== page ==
Today we went to see the ruins of a Talmudic era (2nd to 8th century) village at Katsrin. It was fascinating, with restored or partially restored houses, wine and oil presses, bread ovens and the partially restored synagogue (Beit HaKenneset – no Yiddish shul in Talmudic times!).

Also on site were a large peacock and two rather cute small goats. One was definitely female (no horns, but udders and long ears framing her face like payot/sidecurls). The other, with horns, looked male to me, but one staff member addressed it in the feminine, “Mah at ochelet?” (“What are you eating?”) The answer, apparently, was a piece of string, which in goatish fashion it refused to relinquish. I now want a goat for a pet…

davened Mincha (said Afternoon Prayers) in the ruined synagogue, but it didn’t feel as “connected” as I had hoped. I’m not quite sure what I was hoping for. I got interrupted by a tour group, which didn’t help.

Afterwards we went into town in modern Katsrin to the archaeological museum there, mostly Roman era coins and pots, but some prehistoric artifacts and a carving of a biblical story that connects to me for reasons I won’t mention here.

Afterwards we sat and ate ice cream. I had a Magnum Duet, which isn’t kosher in the UK (most Magums aren’t, sadly). To be honest, it didn’t taste that different to classic or white Magnums, which are kosher (in boxes of four only, not loose).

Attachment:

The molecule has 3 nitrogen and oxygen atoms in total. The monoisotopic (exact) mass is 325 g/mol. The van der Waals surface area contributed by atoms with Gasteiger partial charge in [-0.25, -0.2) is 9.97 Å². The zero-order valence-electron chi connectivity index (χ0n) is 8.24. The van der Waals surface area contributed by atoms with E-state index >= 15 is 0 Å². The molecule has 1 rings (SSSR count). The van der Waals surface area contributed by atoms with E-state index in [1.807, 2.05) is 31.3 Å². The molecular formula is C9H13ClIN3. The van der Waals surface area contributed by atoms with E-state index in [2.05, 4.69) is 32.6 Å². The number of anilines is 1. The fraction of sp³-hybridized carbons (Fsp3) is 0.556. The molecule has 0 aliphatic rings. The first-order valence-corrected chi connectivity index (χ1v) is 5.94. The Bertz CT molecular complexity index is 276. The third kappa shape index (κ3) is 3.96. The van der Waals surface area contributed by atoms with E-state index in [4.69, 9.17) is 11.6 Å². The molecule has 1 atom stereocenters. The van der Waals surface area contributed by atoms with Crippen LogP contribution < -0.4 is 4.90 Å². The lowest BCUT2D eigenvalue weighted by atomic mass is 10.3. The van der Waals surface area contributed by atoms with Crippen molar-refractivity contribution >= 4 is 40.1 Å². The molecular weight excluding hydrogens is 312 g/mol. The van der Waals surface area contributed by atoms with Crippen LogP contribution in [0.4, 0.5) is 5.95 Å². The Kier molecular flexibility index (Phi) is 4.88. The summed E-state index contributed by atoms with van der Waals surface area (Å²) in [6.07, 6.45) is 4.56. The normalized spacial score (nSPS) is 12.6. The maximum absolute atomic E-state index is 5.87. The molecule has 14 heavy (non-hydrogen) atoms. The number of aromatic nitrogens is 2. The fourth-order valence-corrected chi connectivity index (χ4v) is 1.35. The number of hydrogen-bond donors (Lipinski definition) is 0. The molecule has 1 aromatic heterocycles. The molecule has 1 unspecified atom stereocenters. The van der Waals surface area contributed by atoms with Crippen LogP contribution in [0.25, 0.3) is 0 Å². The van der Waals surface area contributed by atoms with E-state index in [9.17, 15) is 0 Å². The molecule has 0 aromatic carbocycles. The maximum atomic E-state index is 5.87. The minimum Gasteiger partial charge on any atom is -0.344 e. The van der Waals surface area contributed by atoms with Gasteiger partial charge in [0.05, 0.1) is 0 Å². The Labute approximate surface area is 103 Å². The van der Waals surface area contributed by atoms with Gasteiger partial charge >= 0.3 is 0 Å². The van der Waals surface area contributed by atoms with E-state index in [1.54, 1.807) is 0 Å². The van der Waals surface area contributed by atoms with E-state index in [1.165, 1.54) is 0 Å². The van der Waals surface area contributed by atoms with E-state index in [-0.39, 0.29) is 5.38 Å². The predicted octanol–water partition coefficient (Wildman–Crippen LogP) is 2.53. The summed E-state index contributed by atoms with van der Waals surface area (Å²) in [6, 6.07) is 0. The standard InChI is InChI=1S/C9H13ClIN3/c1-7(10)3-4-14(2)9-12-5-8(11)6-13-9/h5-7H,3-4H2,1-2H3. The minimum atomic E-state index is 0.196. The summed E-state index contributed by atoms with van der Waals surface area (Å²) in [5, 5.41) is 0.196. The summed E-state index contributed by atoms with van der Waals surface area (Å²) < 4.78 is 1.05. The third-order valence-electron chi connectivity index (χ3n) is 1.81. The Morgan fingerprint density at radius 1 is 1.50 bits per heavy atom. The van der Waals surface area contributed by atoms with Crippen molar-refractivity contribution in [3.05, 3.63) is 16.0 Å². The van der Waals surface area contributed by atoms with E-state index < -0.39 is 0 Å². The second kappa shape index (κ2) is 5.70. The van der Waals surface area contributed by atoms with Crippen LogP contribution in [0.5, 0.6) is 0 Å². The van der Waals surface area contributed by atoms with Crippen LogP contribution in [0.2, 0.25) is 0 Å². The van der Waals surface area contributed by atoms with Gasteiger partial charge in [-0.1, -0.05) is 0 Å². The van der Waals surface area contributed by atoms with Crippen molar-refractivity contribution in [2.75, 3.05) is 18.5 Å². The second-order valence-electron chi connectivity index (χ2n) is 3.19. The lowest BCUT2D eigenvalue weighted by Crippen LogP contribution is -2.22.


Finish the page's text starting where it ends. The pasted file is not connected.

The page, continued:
We’re planning on looking for falafel for dinner, which we haven’t had on this trip yet.

I realise my mood seems better in these posts. The sunlight and warmth help, but I suspect it’s mostly the freedom from responsibility. My parents are dealing with a lot of stuff and I don’t have to worry about job hunting. Even my status as the only family member here who speaks any Hebrew is rarely needed, as most Israelis speak better English than my Hebrew, although I did speak a bit to order dinner last night. Sadly, tomorrow is the last proper day of the holiday.

8 thoughts on “Goats!

    1. They eat anything they can reach (I had apples stolen by goats on two separate occasions as a child), but these ones seemed fairly friendly and placid, although the male (?) in particular didn’t like being stroked.

      Yes, pretty “Torah-ish” – lots of biblical characters were shepherds, which would have been for goats as well as sheep. Goats are kosher too.

      Liked by 1 person

  1. Who doesn’t love goats? I have some photos of my dad at the local zoo’s petting zoo. He looks so curmudgeonly with the goats! They are odd creatures indeed! I’m glad your trip has gotten less stressful!!

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